LYNCHBURG, Tenn. — Early voting for the March 1 Presidential Preference Primary, or “SEC Primary,” is underway.
This election cycle voting early may be an important option because of unpredictable winter weather. The number of presidential candidates as well as the number of delegates could also create incredibly long ballots for some voters.
“It’s helpful if voters become familiar with the ballot before they come in,” said Moore County election commission official Judy Copeland, pointing out that the sheer number of candidates on the Republican ticket this year could be overwhelming to many voters if they’re not familiar with the ballot. “It’s such a long ballot, with 11 pages. If voters look it over first, it could help speed up the process and help eliminate lines here.”
Six Southern states will join Tennessee to help decide who could be the next president of the United States. The Volunteer State’s clout could mean more primary interest than in years past.
“I’m trying to remember the last time we were seeing this much attention in a Republican primary, this many people paying attention to Tennessee and southern states,” Secretary of State Tre Hargett told Politico late last year. “I can’t think of a time.”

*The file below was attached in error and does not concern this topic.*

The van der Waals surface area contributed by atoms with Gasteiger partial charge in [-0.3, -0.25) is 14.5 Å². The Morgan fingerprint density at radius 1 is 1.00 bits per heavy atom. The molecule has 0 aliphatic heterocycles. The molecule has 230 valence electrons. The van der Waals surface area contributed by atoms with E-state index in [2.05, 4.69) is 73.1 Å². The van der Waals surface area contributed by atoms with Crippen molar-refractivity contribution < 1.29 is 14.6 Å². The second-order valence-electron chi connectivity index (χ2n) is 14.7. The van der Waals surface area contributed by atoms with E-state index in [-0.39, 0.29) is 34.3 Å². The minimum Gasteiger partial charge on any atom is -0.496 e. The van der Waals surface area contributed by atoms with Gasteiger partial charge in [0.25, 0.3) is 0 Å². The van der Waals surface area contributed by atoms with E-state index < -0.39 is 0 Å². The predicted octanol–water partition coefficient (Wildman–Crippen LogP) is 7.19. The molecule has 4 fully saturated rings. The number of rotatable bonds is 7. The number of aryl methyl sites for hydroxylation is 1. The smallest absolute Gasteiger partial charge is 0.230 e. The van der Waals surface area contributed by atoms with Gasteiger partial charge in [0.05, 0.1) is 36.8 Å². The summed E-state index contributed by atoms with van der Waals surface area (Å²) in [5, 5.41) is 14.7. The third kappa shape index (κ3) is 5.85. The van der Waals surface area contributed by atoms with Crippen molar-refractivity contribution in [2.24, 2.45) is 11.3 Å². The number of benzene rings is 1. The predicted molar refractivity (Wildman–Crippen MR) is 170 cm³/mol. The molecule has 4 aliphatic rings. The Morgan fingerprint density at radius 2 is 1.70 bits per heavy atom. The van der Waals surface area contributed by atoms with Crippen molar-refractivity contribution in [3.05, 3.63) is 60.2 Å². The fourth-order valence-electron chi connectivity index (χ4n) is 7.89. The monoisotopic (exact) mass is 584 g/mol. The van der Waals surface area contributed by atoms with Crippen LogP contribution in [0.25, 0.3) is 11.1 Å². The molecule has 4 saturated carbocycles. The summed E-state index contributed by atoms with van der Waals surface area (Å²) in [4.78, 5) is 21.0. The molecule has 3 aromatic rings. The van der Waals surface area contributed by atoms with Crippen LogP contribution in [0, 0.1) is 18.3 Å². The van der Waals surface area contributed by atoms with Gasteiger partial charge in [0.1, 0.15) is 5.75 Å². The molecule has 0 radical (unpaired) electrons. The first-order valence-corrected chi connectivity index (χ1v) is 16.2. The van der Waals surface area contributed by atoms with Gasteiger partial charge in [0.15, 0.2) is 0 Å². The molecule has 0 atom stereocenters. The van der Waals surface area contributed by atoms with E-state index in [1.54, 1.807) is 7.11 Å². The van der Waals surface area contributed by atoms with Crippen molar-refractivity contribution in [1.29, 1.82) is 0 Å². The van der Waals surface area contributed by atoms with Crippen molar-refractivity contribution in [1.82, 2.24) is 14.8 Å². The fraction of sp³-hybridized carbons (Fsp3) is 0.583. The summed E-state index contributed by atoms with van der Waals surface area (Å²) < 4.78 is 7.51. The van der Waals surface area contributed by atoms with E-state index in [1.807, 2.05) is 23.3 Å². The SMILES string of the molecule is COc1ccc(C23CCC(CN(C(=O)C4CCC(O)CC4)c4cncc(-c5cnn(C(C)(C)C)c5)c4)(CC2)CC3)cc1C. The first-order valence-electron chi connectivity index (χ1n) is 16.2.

Early voting runs Mondays through Saturdays and ends Tuesday, Feb. 23.
Election Day is Tuesday, March 1. The voter registration deadline ahead of this primary was Monday, February 1.
The easiest way for voters to find their early voting and Election Day polling locations, view and mark sample ballots, see their elected officials, districts and county election commission information as well as access online election results is through the GoVoteTN app. Voters can download the free app in the App Store or Google Play to view voter specific information.
Tennessee’s 95 counties conduct early voting at their local election commission offices or at another location designated by the election commission. Some counties also offer early voting at satellite locations.
Early voting in Moore County is done in County Election Commission office in the County Building.
Tennesseans voting early or on Election Day should remember to bring valid photo identification. A driver’s license or photo ID issued by the Tennessee Department of Safety and Homeland Security as well as photo IDs issued by Tennessee state government or the federal government are acceptable even if they are expired. College student IDs are not acceptable.
More information about what types of ID are acceptable can be found online at <http://sos.tn.gov/products/elections/what-id-required-when-voting> or by calling the Division of Elections toll free at 1-877-850-4959.